Doesn’t help that in the UK they started selling them in Halfords a good number of years ago either.
That. ‘Serious’ riders wouldn’t want to be seen on something from Halfords.
I should add that this is not my position; but perception is primary for many people, including the MTB press, and Kona became a supermarket bike brand. Big shame, really.Posted 6 years agokimbersSubscriber
well I still have a 97 lava dome It’s my commuter now
then I got a 99 mini mula but snapped the top tube as my riding got more ‘free’
then got am 02 bear deelux which I rode in 2 megavalanches , UK dh races and uplifyt days and xc all over the UK
then I built up an 02 stab for holographic and dh did the mega on it again then swapped onto am 06 stinky which is my dh bike
finally retired the bear last year for an 08 scandium dawg
kona never lost it they’ve kept making brilliant bikes – every one icr owned has been perfect for what it was designed for
and I’m considering the new operator as the reviews all say its the best value dh bike out there
kona haven’t lost anything peoples perception of them has changed thoPosted 6 years agocrazy-legsSubscriber
A very similar thing happened with Saracen. Both brands had classic, well thought of steel and Ti hardtails which looked very cool (for the day). Kona then moved into burlier bikes, several changes in graphics and a marked decrease in the quality of components fitted. For Saracen, it was a change of direction into the cheap mass-market end of the spectrum (although Kona sort of aimed there too with moving into Halfords). Whatever you think about Halfords, it’s far and away the UK’s biggest bike retailer but the vast majority of people buying bikes there are doing so at <£300 so for Kona to be selling bikes there priced at £700, it’s a difficult sell. Saracen on the other hand had the <£300 full sus market for quite a while but the serious MTBers went way off the brand.
Kona used to do all their own brand kit (Curve) which was mostly very good apart from the brakes which were universally shit. When they stopped doing Curve stuff and went to OEM, it was always a peg or two below comparable priced bikes. Specialized/Trek etc at £xxx would have Deore and RockShox, Kona at same price would have Alivio and cheapo Marzocchi which put the weight up substantially. Just not good VFM.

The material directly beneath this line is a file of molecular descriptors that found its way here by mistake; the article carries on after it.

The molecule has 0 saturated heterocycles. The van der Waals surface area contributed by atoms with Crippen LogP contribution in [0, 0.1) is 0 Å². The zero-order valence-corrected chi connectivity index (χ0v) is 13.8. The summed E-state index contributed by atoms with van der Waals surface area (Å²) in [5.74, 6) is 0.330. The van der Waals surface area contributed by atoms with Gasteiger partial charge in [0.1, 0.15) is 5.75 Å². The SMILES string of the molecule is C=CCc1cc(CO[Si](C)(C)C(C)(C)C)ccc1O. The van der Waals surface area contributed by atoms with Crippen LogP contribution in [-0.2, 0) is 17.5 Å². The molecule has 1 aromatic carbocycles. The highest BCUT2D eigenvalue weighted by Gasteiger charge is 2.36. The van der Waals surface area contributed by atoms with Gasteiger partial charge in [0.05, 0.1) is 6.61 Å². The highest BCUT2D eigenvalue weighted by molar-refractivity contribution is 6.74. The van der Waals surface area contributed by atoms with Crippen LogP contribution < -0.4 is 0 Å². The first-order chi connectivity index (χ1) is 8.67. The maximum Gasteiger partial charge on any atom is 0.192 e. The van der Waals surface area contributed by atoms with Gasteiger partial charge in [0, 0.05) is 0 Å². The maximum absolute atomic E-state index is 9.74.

Combination of high priced bikes in Halfords (compared to the mass of cheap ones there) and poor VFM bikes in normal high street bike shops really damaged the brand.Posted 6 years agoReluctantMember
There ya go…….a post ’97 Kona that’s cool as you like. I understand what the OP is getting at – the clumpiness of a lot of newer Kona’s doesn’t appeal to me either. But they ain’t all bad and maybe a steel comes into fashion again, we’ll see more old skool pretty looking bikes.Posted 6 years agojimjamMember
Things started to go off about ’06 ’07. Kona had invested massively in creating a reputation as a top gravity brand, they had top riders in all the big freeride films and Fabien Barel doing the business on the wc circuit. Then gradually things started to get stale.
The new generation of freeriders, McCaul, Berrecloth, Hunter, Sorge and co were missed by Kona and started creating amazing marketing for their competitors on progressive new bikes while Kona’s new riders seemed more dj and slopestyle focues. Then Kona canceled their DH race programe. Like it or not freeride and particularly DH are the F1/WRC of mtb. They are what sell brands and Kona dropped the ball. While other companies were trying hard to be seen to be developing new technologies, Kona stuck with the faux bar. Year on year, the only thing to differentiate a new Kona from the old one seemed to be an uglier paint job and a bigger price tag.
They are bloody expensive for what you get too.Posted 6 years ago